The automobile street signal colors of red and green were adopted because those colors were already in use by the railroads. Was the color red associated with "stop" before railroads? Was it ever associated with "Danger"?

Edit: The association with blood has always seemed like a backwards rationalization to me; we don't see a lady in a red dress, or watch the Chiefs play, and think "Blood! Danger!". But yes, I should have phrased it better, to ask about pre-stoplight associations. I probably didn't google with the right terms, but I seemed to run into sites that said things like "Red is the color of extremes. It’s the color of passionate love, seduction, violence, danger, anger, and adventure. Our prehistoric ancestors saw red as the color of fire and blood – energy and primal life forces – and most of red’s symbolism today arises from its powerful associations in the past.".

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    Quoting from the source you cite, "They chose red as the color for stop, it is thought, because red has for centuries been used to indicate danger." A simple google search reveals multiple additional answers example
    – MCW
    Commented Jun 17, 2019 at 17:34
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    @drewbenn: Ha ha! I always think of Blood! Danger! when i watch those Chiefs play. Commented Jun 17, 2019 at 21:40
  • we don't see a lady in a red dress, or watch the Chiefs play, and think "Blood! Danger!" How long has it been since the last time you hunted, skinned and cut into pieces your supper (Pizza does not count!)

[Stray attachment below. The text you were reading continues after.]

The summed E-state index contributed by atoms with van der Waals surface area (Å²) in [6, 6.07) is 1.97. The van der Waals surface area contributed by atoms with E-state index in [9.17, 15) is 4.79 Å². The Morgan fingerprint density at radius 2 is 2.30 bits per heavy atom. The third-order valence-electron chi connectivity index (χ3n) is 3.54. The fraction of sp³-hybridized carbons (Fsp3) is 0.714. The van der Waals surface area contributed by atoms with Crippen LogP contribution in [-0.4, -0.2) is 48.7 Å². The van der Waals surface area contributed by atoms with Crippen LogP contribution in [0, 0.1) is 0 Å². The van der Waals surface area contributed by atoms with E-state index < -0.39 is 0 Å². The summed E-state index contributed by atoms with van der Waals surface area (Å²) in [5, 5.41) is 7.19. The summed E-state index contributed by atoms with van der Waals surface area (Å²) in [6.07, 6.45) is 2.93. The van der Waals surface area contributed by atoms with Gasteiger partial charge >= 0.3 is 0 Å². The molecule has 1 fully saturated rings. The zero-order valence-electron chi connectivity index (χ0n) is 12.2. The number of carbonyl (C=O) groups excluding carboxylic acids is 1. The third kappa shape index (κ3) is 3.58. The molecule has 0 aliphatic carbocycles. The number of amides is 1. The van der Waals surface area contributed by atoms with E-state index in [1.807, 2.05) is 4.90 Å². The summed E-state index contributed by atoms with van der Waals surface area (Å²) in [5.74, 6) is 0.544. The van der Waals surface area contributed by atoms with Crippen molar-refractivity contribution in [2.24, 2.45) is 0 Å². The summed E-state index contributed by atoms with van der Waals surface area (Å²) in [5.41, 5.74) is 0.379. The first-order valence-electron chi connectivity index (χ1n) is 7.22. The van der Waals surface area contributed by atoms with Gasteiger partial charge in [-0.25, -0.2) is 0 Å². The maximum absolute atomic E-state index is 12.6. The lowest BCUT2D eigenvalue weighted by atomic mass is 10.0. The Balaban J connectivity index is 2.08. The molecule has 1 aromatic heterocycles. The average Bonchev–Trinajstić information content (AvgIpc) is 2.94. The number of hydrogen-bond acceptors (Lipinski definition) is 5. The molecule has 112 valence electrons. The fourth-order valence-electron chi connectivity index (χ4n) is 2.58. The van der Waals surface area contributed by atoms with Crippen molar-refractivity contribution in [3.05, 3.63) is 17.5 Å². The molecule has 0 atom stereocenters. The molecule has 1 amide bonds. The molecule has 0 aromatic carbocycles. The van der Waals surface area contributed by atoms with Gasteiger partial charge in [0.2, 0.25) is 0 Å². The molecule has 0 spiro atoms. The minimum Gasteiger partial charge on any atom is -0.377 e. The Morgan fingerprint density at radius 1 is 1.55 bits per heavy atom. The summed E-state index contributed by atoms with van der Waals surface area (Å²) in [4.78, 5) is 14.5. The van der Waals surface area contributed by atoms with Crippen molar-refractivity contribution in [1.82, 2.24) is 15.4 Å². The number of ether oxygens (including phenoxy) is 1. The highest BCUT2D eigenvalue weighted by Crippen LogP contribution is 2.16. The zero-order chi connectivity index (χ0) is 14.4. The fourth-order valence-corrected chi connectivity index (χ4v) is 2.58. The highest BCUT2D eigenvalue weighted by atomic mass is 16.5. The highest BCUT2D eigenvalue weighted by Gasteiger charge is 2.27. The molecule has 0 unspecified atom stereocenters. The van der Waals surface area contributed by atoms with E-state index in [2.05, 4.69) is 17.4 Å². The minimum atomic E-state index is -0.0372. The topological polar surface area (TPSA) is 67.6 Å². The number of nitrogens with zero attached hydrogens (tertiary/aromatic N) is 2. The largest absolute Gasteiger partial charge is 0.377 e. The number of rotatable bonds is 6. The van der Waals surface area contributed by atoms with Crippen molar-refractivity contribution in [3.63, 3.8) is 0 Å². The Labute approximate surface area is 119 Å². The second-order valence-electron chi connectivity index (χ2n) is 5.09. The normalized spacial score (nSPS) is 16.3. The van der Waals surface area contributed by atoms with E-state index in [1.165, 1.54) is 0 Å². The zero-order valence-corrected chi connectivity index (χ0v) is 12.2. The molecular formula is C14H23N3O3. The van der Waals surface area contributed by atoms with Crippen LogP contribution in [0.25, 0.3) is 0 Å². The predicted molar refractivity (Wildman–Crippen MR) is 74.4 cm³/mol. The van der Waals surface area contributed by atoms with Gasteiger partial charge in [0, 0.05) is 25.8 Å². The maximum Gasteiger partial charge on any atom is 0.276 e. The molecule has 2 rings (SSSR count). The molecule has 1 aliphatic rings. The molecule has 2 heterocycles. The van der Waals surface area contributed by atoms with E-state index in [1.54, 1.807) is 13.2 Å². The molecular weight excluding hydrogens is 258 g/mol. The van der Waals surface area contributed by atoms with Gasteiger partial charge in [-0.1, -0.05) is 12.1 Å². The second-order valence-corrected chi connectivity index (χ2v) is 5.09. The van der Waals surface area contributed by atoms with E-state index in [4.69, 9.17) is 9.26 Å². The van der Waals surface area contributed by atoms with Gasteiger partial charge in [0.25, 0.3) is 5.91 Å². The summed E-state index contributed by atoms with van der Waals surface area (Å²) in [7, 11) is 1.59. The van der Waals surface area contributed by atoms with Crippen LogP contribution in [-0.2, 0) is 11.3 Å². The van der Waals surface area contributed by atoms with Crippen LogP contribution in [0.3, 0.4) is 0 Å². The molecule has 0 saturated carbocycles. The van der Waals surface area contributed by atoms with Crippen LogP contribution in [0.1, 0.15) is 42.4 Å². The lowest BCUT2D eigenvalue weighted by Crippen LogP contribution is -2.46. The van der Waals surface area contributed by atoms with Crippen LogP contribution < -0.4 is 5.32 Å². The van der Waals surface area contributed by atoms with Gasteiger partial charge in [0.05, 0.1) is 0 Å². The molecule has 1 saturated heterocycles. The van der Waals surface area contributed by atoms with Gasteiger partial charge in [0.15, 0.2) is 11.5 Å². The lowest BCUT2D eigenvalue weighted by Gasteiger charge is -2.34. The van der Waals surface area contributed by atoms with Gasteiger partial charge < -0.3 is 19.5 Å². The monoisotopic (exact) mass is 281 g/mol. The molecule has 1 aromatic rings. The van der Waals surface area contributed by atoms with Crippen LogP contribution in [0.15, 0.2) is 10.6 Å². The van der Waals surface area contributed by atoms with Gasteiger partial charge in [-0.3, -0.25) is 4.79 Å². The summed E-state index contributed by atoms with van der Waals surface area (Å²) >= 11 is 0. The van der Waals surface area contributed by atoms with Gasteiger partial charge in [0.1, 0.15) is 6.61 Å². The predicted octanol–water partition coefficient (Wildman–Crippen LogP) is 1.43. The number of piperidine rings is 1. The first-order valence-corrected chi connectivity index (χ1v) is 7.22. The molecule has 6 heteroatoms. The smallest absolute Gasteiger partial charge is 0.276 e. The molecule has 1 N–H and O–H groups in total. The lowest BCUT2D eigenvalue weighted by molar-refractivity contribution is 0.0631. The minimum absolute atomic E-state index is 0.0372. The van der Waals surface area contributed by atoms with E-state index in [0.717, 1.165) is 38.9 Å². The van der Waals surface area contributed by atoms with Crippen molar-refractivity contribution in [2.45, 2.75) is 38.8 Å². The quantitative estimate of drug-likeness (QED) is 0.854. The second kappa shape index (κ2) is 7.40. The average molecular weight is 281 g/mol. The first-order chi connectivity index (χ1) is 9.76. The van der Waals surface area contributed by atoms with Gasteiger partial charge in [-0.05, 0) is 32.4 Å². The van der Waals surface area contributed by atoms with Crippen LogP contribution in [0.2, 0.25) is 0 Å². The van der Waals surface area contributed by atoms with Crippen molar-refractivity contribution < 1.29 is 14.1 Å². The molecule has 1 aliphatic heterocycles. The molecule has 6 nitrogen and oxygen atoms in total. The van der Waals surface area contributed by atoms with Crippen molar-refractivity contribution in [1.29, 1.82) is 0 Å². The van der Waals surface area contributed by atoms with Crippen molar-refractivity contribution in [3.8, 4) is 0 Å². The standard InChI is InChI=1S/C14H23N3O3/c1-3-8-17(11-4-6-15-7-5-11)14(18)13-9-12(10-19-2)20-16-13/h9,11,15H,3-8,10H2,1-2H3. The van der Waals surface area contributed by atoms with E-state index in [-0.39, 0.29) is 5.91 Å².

– SJuan76
    Commented Jun 17, 2019 at 22:08
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    @PieterGeerkens, hopefully recently and in the next 10 years! @Sjuan76...Apples? Commented Jun 18, 2019 at 12:41
  • there are physical reasons too... Yellow is obviously the sun's color, thus our eyes evolved to be more sensitive to yellow (which has more R than B or G - our eyes have Red, Green, and Blue cells). Red is also at the extreme of the visible spectrum, the energy threshold required to perceive red is lower to our eyes - so it is easier to see a red light in fog, e.g.. I think that at the end practical reasons would force any convention to converge to red / yellow / orange as warning colors, once people get used to practical difficult situations such as warning lights in rain or fog.
    – Luiz
    Commented Jun 19, 2019 at 13:23

1 Answer 1


Merriam-Webster dates the first usage of red flag meaning "a warning signal" to 1748, but it does not cite the example. However, the Collins Dictionary Trends of 'red flag' graph lends support to this early usage

Still well before railways, the earliest actual example of the use of red for a warning I've found is in this Wikipedia note:

1777 Philip Thicknesse, Year's Journey I. iii. 23 There is a red flag hoisted gradually higher and higher, as the water flows into the harbour [at Calais].

Early Western Travels 1748-1846 has this passage from 1812-1819, a possible reference to warning or danger: